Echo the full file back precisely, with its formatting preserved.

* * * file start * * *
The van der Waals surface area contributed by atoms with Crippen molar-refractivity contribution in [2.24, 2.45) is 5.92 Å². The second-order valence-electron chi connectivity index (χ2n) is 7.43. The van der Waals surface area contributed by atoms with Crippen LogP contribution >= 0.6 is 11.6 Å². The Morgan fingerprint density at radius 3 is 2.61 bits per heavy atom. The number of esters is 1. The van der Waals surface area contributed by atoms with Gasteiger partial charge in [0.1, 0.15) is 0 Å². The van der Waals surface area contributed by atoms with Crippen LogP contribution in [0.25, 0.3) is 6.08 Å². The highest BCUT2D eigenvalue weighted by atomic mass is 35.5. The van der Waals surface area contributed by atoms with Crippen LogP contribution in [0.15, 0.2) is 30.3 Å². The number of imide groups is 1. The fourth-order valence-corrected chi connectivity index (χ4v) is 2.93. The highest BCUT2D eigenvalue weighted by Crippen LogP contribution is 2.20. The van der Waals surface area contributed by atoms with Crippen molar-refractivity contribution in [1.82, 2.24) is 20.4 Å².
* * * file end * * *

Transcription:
The van der Waals surface area contributed by atoms with Crippen molar-refractivity contribution in [2.24, 2.45) is 5.92 Å². The second-order valence-electron chi connectivity index (χ2n) is 7.43. The van der Waals surface area contributed by atoms with Crippen LogP contribution >= 0.6 is 11.6 Å². The Morgan fingerprint density at radius 3 is 2.61 bits per heavy atom. The number of esters is 1. The van der Waals surface area contributed by atoms with Gasteiger partial charge in [0.1, 0.15) is 0 Å². The van der Waals surface area contributed by atoms with Crippen LogP contribution in [0.25, 0.3) is 6.08 Å². The highest BCUT2D eigenvalue weighted by atomic mass is 35.5. The van der Waals surface area contributed by atoms with Crippen LogP contribution in [0.15, 0.2) is 30.3 Å². The number of imide groups is 1. The fourth-order valence-corrected chi connectivity index (χ4v) is 2.93. The highest BCUT2D eigenvalue weighted by Crippen LogP contribution is 2.20. The van der Waals surface area contributed by atoms with Crippen molar-refractivity contribution in [1.82, 2.24) is 20.4 Å².